I want to become famous (said tongue in cheek). I want to become an image. I'd like for my life to be worth something, and become another image that can be associated with HIV/AIDS. My list of things has grown. I figure the longer the list, the longer I will live. Now I have some long-term goals, and high aspirations with public offices (somewhere on the block of 1600 Pennsylvania Ave). With this interview, I have started another goal: telling my story.
How do you feel about the way hemophiliacs have been treated in regard to HIV/AIDS?
When you hear about HIV through the media, they never mention hemophilia. The Ricky Ray Relief Act, which is monetary amends for all U.S. citizens with hemophilia infected with HIV before 1985, is not currently being mentioned in the media. In my personal opinion, we're not a concern for the media or the medical profession because blood products are no longer a primary cause of HIV transmission.
Is there a cohesive community of HIV-positive hemophiliacs in the way there is a community of say, HIV-positive gay men?
In my experience, there hasn't been, partly because of growing up in rural areas. I'm pretty sure that there are in larger cities. I've been to summer camp for boys with hemophilia. Last year they had me speak to the boys at one of the camps. Also, many of the hemophiliacs who contracted HIV have either passed away or are too spread out across the U.S. I tried to start an electronic community on Yahoo, but I got no responses after three months.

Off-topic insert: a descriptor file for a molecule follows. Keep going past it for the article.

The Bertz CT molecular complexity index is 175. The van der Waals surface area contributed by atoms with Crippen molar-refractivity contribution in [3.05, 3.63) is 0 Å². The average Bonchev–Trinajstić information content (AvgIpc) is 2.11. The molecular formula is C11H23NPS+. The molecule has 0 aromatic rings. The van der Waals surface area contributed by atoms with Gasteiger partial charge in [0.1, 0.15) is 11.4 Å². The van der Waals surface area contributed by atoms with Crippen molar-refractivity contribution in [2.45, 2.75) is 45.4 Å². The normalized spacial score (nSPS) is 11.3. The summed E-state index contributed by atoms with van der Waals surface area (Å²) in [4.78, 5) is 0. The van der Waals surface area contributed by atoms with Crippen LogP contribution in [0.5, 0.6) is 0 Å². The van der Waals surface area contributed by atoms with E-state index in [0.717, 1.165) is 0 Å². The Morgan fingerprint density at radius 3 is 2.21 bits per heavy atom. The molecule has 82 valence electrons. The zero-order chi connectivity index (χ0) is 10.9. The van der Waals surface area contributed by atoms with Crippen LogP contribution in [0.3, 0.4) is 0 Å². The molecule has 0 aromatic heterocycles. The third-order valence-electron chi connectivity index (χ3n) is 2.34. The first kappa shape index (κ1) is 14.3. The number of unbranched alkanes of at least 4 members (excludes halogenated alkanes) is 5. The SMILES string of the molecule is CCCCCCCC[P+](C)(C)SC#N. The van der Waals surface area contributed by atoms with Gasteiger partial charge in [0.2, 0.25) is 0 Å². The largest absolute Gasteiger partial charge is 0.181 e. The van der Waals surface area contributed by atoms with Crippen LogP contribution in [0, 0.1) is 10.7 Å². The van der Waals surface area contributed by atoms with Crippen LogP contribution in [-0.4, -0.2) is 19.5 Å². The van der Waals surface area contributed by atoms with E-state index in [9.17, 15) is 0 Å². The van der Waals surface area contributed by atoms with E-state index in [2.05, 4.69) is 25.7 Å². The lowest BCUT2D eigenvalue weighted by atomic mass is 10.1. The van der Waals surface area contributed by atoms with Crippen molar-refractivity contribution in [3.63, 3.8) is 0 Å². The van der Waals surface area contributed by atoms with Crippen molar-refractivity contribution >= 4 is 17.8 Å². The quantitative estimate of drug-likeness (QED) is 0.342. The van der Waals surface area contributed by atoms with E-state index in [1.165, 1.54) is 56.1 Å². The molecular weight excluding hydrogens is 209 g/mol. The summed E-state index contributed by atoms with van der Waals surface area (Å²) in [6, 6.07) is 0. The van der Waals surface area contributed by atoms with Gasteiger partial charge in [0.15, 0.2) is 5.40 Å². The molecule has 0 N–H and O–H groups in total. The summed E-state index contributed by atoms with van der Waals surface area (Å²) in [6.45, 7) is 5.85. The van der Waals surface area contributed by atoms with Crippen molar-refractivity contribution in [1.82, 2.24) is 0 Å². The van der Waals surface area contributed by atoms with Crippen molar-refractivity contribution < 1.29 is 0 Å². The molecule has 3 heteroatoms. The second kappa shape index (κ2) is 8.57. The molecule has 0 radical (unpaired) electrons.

What has been your greatest challenge in living with HIV?
I'd have to say dealing with the emotions of having it at such a young age -- not knowing what to do, or who to turn to. Growing up, most of the studies were done on adults; there wasn't much information on kids with HIV. I was kind of like a guinea pig.
What has been your greatest triumph?
Surviving 20 years.
Any advice for other hemophiliacs with HIV/AIDS?
I would direct this toward anyone living with HIV/AIDS: Just enjoy life. I didn't start getting sick until I started worrying about it.
This article has been reprinted at The Body with the permission of AIDS Project Los Angeles (APLA).
This article was provided by AIDS Project Los Angeles. It is a part of the publication Positive Living.